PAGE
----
Vulnerable or imperiled in 12 out of the 14 states where it is found.

Is immigration known or possible?Possible but unknown
Would immigrants be adapted to survive in Canada?Yes
Is there sufficient habitat for immigrants in Canada?Yes
Are conditions deteriorating in Canada?Yes
Are conditions for the source population deteriorating?Unknown
Is the Canadian population considered to be a sink?No
Is rescue from outside populations likely?Unlikely

Data-sensitive species

Data-sensitive information of the species
Summary itemsInformation
Is this a data-sensitive species?No

Status history

Status history
Summary itemsInformation
COSEWIC:The species was considered a single unit and designated Threatened in April 1993. Status re-examined and confirmed in May 2002. When the species was split into separate units in November 2016, the "Lake Ontario populations" unit was designated Endangered.

Status and reasons for designation:

Status and reasons for designation
Summary itemsInformation
Recommended status:Endangered
Alpha-numeric code:B1ab(iii,v)+2ab(iii,v)
Reasons for designation:This small-bodied species is limited to three small watersheds. The primary threat is the invasive Round Goby, which is now found throughout the Trent River and has resulted in declines in the abundance of this population. For the time being, populations along the Moira and Salmon rivers are largely unaffected by Round Goby. However, introductions upstream of dams via bait bucket transfers are considered likely.

Applicability of criteria:

Applicability of criteria
Summary itemsInformation
Criterion A
(Decline in total number of mature individuals):
Not applicable. Unknown number of mature individuals.
Criterion B
(Small distribution range and decline or fluctuation):
Meets Endangered, B1ab(iii,v)+2ab(iii,v), because the species has a small extent of occurrence, small index of occupancy, a substantial reduction in the quality of habitat due to the invasion of Round Goby and an inferred reduction in the number of individuals.
Criterion C
(Small and declining number of mature individuals):
Not applicable. Unknown number of mature individuals.
Criterion D
(Very small or restricted total population):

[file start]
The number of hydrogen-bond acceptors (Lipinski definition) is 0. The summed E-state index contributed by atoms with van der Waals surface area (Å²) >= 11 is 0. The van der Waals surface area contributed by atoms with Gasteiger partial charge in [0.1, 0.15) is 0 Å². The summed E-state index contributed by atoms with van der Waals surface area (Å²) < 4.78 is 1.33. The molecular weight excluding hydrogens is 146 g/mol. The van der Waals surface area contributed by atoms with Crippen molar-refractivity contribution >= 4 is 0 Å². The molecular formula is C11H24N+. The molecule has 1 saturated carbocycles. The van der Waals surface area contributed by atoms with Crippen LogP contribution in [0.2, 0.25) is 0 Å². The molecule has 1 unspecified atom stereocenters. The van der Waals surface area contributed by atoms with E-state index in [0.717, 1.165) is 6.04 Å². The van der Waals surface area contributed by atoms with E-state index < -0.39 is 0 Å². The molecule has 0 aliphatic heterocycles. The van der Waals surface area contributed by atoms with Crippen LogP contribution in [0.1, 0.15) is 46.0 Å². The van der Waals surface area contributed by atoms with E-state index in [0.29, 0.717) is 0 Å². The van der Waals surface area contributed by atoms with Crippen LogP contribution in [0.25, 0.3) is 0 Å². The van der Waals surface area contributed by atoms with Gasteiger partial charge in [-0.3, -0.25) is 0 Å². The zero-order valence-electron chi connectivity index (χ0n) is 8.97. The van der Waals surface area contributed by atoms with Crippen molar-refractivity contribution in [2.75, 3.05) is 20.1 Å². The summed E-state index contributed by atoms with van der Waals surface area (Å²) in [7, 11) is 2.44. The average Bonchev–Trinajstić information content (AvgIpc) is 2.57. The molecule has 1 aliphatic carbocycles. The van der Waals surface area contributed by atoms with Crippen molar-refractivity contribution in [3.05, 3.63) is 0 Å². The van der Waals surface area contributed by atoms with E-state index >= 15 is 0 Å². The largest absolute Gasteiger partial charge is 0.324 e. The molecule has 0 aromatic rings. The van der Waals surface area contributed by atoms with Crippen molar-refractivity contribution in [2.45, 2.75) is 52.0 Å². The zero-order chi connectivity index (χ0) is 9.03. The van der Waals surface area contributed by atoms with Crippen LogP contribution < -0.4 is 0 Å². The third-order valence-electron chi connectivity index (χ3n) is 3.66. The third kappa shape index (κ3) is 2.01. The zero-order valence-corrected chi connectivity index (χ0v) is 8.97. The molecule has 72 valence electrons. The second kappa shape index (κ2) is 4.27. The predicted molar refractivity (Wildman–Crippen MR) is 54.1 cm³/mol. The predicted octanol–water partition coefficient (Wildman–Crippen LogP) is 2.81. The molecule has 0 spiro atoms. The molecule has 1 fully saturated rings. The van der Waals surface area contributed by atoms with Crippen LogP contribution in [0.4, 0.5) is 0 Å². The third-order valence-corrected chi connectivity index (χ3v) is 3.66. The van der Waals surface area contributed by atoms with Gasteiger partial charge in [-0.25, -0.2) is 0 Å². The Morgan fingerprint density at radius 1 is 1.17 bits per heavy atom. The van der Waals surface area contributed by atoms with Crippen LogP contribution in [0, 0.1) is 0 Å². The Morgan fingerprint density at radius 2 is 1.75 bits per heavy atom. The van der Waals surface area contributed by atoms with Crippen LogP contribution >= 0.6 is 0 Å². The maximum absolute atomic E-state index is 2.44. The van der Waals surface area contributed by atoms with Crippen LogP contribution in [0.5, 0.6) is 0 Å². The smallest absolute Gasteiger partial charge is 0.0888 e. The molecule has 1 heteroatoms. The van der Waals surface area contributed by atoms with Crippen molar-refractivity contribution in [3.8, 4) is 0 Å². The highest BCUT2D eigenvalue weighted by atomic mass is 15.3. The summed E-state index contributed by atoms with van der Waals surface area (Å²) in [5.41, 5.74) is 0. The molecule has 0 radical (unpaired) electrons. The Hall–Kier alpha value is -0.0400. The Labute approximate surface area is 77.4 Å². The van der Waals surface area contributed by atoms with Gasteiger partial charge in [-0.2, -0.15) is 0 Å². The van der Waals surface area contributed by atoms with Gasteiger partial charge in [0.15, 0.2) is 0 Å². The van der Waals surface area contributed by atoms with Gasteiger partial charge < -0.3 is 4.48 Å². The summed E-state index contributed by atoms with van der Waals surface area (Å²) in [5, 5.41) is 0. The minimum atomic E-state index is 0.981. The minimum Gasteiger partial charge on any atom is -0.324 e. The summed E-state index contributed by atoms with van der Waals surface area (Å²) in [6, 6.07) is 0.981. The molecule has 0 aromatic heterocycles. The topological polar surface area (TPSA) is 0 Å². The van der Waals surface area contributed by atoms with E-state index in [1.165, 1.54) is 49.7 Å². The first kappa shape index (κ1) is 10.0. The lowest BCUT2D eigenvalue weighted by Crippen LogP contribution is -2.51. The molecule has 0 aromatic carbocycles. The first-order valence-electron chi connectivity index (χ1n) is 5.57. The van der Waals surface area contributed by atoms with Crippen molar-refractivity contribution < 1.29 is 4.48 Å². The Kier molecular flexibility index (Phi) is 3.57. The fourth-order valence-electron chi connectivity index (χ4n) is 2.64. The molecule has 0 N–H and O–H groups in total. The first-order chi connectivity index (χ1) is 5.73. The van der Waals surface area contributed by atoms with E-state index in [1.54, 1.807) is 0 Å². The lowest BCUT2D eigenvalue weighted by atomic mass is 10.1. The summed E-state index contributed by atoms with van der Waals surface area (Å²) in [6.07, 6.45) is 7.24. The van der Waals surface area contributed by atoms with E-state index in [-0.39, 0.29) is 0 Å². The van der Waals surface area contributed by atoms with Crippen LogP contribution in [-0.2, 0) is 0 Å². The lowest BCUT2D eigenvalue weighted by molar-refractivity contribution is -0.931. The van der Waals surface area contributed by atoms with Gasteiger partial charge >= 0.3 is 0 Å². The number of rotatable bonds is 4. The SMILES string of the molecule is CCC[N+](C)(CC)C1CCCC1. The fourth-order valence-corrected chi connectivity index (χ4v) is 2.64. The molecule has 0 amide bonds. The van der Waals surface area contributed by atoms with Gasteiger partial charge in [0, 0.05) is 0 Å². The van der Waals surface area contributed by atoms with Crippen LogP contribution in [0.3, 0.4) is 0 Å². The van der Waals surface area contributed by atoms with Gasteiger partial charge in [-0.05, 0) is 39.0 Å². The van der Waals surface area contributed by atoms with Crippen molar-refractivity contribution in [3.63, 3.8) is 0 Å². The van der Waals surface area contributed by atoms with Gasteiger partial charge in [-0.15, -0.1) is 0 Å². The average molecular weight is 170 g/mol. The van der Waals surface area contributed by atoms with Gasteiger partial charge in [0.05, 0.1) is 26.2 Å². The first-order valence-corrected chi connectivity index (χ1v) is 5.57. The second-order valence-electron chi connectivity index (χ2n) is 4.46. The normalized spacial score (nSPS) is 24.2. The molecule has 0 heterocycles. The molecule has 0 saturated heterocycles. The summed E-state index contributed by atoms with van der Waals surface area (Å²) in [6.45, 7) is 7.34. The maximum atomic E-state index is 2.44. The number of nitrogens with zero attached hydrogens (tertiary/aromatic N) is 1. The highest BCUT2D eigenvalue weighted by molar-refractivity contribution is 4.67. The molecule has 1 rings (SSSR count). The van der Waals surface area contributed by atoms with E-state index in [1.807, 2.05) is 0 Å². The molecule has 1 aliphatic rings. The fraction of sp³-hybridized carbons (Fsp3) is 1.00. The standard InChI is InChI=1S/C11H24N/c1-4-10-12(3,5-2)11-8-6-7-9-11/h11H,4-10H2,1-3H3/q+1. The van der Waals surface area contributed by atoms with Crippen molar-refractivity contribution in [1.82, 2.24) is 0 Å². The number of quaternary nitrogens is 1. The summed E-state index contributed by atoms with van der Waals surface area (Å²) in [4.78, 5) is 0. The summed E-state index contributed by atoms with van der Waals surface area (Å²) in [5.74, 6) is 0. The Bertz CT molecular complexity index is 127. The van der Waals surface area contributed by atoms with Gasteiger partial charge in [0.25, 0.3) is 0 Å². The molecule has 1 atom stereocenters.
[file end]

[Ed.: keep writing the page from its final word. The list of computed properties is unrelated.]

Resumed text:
Not applicable. Unknown number of mature individuals.
Criterion E
(Quantitative analysis):
Quantitative analyses have not been completed.

Technical summary – St. Lawrence populations - DU3

Scientific name:
Percina copelandi
English name:
Channel Darter
St. Lawrence populations
French name:
Fouille-roche gris
Populations du Saint-Laurent
Range of occurrence in Canada (province/territory/ocean):
Ontario and Quebec

Demographic information

Demographic information of the species
Summary itemsInformation
Generation time2 yrs
Is there an inferred continuing decline in number of mature individuals?Unknown
Estimated percent of continuing decline in total number of mature individuals within 5 yearsUnknown
Percent reduction in total number of mature individuals over the last 10 years?Unknown
Percent reduction in total number of mature individuals over the next 10 years.Unknown
Percent reduction in total number of mature individuals over any 10 years period, over a time period including both the past and the future.Unknown
Are the causes of the decline clearly reversible and understood and ceased?No
Are there extreme fluctuations in number of mature individuals?No

Extent and occupancy information

Extent and occupancy information of the species
Summary itemsinformation

Estimated extent of occurrence

Present – 53,215 km2

Recent Historical – 47,000 km2

>53,215 km2

Index of area of occupancy (IAO)

Present - 7,664 km2

Recent Historical - 5,620 km2

>7,664 km2
+ Does not include new records received after 2-Month Provisional Report.blank  
Is the total population severely fragmented?No
Number of locationsiii29
Is there an inferred continuing decline in extent of occurrence?No
Is there a continuing decline in index of area of occupancy?No
Is there a continuing decline in number of populations?Yes
Is there an observed continuing decline in number of locations?Yes
Is there an observed continuing decline in area, extent, and quality of habitat?Yes
Are there extreme fluctuations in number of populations?No
Are there extreme fluctuations in number of locationsiii?No
Are there extreme fluctuations in extent of occurrence?No
Are there extreme fluctuations in index of area of occupancy?No

ii See Definitions and Abbreviations on the COSEWIC website and IUCN 2010 for more information on this term.

Number of mature individuals (in each population)

Number of mature individuals of the species
PopulationN clones (index of mature individuals)
Little Rideau CreekUnknown
Ottawa RiverUnknown
Lake Saint-LouisUnknown
Gatineau RiverUnknown
Blanche River (Gatineau)Unknown
Blanche River (Thurso)Unknown
Petite-Nation RiverUnknown
Saumon RiverUnknown
Rouge RiverUnknown
Ruisseau CalumetUnknown
Pointe-au-ChêneUnknown
Richelieu RiverUnknown
Châteauguay RiverUnknown
Yamaska RiverUnknown
Saint-François RiverUnknown
Lake Saint-FrançoisUnknown
Lake Saint-PierreUnknown
St. Lawrence River, downstream of Lake Saint-PierreUnknown
Nicolet RiverUnknown
L’Assomption RiverUnknown
Bayonne RiverUnknown
Du Loup RiverUnknown
Grande Yamachiche RiverUnknown
Batiscan RiverUnknown